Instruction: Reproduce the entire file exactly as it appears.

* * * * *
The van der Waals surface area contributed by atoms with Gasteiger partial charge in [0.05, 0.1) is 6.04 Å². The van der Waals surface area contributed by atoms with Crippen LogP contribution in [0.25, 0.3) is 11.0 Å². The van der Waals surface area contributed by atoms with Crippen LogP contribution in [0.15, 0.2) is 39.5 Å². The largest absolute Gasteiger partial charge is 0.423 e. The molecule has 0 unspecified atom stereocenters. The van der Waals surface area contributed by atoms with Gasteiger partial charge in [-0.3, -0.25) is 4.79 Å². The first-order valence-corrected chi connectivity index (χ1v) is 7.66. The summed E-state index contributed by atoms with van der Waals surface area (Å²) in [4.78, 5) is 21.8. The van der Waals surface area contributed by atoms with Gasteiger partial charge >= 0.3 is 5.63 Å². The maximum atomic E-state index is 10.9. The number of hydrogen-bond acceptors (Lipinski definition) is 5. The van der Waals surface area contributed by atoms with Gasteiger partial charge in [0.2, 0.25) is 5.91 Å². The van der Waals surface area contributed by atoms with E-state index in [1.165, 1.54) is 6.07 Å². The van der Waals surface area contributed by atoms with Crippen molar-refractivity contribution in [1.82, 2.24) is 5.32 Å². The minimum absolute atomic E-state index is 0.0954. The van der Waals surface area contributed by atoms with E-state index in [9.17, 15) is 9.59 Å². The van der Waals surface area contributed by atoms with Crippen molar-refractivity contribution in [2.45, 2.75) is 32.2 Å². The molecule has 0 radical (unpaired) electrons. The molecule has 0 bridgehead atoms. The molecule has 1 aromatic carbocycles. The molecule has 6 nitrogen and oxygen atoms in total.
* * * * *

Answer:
The van der Waals surface area contributed by atoms with Gasteiger partial charge in [0.05, 0.1) is 6.04 Å². The van der Waals surface area contributed by atoms with Crippen LogP contribution in [0.25, 0.3) is 11.0 Å². The van der Waals surface area contributed by atoms with Crippen LogP contribution in [0.15, 0.2) is 39.5 Å². The largest absolute Gasteiger partial charge is 0.423 e. The molecule has 0 unspecified atom stereocenters. The van der Waals surface area contributed by atoms with Gasteiger partial charge in [-0.3, -0.25) is 4.79 Å². The first-order valence-corrected chi connectivity index (χ1v) is 7.66. The summed E-state index contributed by atoms with van der Waals surface area (Å²) in [4.78, 5) is 21.8. The van der Waals surface area contributed by atoms with Gasteiger partial charge >= 0.3 is 5.63 Å². The maximum atomic E-state index is 10.9. The number of hydrogen-bond acceptors (Lipinski definition) is 5. The van der Waals surface area contributed by atoms with Gasteiger partial charge in [0.2, 0.25) is 5.91 Å². The van der Waals surface area contributed by atoms with E-state index in [1.165, 1.54) is 6.07 Å². The van der Waals surface area contributed by atoms with Crippen molar-refractivity contribution in [1.82, 2.24) is 5.32 Å². The minimum absolute atomic E-state index is 0.0954. The van der Waals surface area contributed by atoms with E-state index in [9.17, 15) is 9.59 Å². The van der Waals surface area contributed by atoms with Crippen molar-refractivity contribution in [2.45, 2.75) is 32.2 Å². The molecule has 0 radical (unpaired) electrons. The molecule has 0 bridgehead atoms. The molecule has 1 aromatic carbocycles. The molecule has 6 nitrogen and oxygen atoms in total.